Tools of the Trail

by Green Deane

in Blog

Over the years I have added a few items to my back pack that can make foraging more easier.  You might want to add one or two of these items.

The handiest thing I take foraging with me is an ultra fine point permanent marker. It will write on anything. If I need to make a note I just grab a good leaf and write on it. Why carry paper?  I can also write on leaves I’m interested in. I write the date on them and place them collected as well as identify them if I know.

Recently I decided to make a video of a plant I came across while out hiking. I had my little video camera with me. I don’t need a script per se but I did write down the items I wanted to cover on the back of a leaf.  And I carry two cameras, a digital still and a digital video camera, plus batteries.  Neither are expensive and are among the simplest of designs… less to go wrong. One hint is to make sure your still picture digital has a good close up function. My little Lumex is excellent but a NiKon I was given is very poor with close ups even though it has a close up function. Try the camera first. Can you take a picture of a dime that fills the view finder? A close look at small difference many times makes the difference between identifying a species or not.

I also carry an excellent pair of waterproof binoculars, and I usually wear them around my neck for three reasons. First,  no one is afraid of anyone wearing binoculars, from hikers to the police. (You would be surprised how many times I’ve been looking at plants around a mall only to be approached by the police. As soon as they see the binoculars I am dismissed as some bird lover. If an officer does inquire further I tell him looking at the flora as a hobby and that usually convinces him I’m a harmless tree hugger.)

With the binoculars I can look at a lot of leaves a long ways away or up, which is often quite handy. And quite a few conversations have started over the binoculars. It usually begins with “out bird watching, eh?” Answered by, “no, leaf watching…” And truth be known I do look at a bird or two now and then, and other fauna.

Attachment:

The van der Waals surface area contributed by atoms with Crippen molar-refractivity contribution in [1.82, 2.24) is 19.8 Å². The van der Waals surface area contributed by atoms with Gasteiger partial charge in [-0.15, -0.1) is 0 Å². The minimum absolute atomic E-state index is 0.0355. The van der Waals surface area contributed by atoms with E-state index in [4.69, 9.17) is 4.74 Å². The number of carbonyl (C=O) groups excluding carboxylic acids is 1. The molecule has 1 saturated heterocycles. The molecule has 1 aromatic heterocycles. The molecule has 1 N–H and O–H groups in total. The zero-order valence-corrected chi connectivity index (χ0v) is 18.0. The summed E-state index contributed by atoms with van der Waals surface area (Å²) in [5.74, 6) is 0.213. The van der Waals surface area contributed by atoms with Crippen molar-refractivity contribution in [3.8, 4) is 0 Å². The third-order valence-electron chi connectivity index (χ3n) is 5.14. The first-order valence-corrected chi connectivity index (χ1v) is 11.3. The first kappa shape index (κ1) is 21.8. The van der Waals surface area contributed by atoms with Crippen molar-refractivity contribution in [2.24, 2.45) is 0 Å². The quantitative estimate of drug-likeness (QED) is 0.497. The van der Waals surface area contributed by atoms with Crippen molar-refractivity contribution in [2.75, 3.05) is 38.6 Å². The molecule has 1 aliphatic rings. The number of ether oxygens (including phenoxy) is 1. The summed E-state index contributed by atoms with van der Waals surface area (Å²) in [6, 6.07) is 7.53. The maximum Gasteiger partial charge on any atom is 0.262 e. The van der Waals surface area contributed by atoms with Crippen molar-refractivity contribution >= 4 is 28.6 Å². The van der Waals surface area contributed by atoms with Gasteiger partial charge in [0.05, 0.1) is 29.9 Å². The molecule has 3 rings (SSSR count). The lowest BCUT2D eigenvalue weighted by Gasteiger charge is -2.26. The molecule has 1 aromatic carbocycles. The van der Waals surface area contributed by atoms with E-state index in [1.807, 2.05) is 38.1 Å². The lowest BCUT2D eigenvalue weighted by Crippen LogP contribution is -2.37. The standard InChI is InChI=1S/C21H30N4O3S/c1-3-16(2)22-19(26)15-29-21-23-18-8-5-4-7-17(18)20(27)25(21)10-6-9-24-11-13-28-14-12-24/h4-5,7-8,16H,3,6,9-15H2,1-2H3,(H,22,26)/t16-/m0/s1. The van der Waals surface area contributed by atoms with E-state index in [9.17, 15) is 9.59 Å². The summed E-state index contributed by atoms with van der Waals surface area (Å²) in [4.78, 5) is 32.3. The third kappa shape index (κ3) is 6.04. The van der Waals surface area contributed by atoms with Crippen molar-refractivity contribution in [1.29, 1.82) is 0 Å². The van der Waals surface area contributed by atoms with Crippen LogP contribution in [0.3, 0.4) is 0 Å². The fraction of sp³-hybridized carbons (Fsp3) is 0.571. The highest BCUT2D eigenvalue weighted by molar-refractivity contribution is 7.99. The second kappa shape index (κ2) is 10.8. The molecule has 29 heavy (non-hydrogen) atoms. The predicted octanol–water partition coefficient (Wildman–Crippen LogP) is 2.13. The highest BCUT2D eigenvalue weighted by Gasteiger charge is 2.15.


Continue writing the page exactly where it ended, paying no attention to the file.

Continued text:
The next items of importance are a few baggies and plastic bags. I am always finding something I want to take home to eat or investigate. Plus the baggies can be used to protect the cameras should I get caught in the rain.

In my pocket are always three things. A 10-powered loop, very handy for some identification issues, a pocket knife, and a fire steel. The latter just in case I get stranded and need to spend the night in the woods.  Might as well be comfortable. Surprisingly I use the pocket knife quite a lot, usually to show cross sections or to cut up some edible for students to taste.

Many years ago I also bought a six-inch trowel, heat bent the end two inches to a 45 degree angle. It makes a fine digging tool, light but strong. Painting the handle flourescent orange helps to find it after you put it down.  If I know I am going to do a lot of digging I also take along a digging/walking stick made from an ash shovel handle.

Last on my must-carry list is part of a bar of Fels Naptha soap. It can be found in most grocery stores in the laundry section near the floor. It’s inexpensive and can stop such things as poison ivy if washed off in a few minutes.

The grand dame of toxic and edible plants, Dr. Julia Morton, said she would have gotten a lot less calls on topical irritations if folks carried a few latex gloves with them when handling plants they didn’t know. I carry them, they weight nothing and take no space, but I rarely use them.  The soap I do use because one forgets about the latex gloves but remembers one should have but didn’t. The soap saves the day.

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{ 1 comment… read it below or add one }

TinMan October 2, 2012 at 17:23

Thank you for reminding me about using a sharpie…. So many times I have ventured out on a foraging/ wild crafting adventure and gathered samples of multiple herbs and or roots. The herbs aren’t so much a problem with later identification, but digging and gathering roots, I have gotten them mixed up by the time I could get them back to be processed/ dried. A sharpie to label them or the bag they’re in would prevent a simple mistake in the field.
A sharpie is now in my field wild crafting bag.
Thanks for the reminder.

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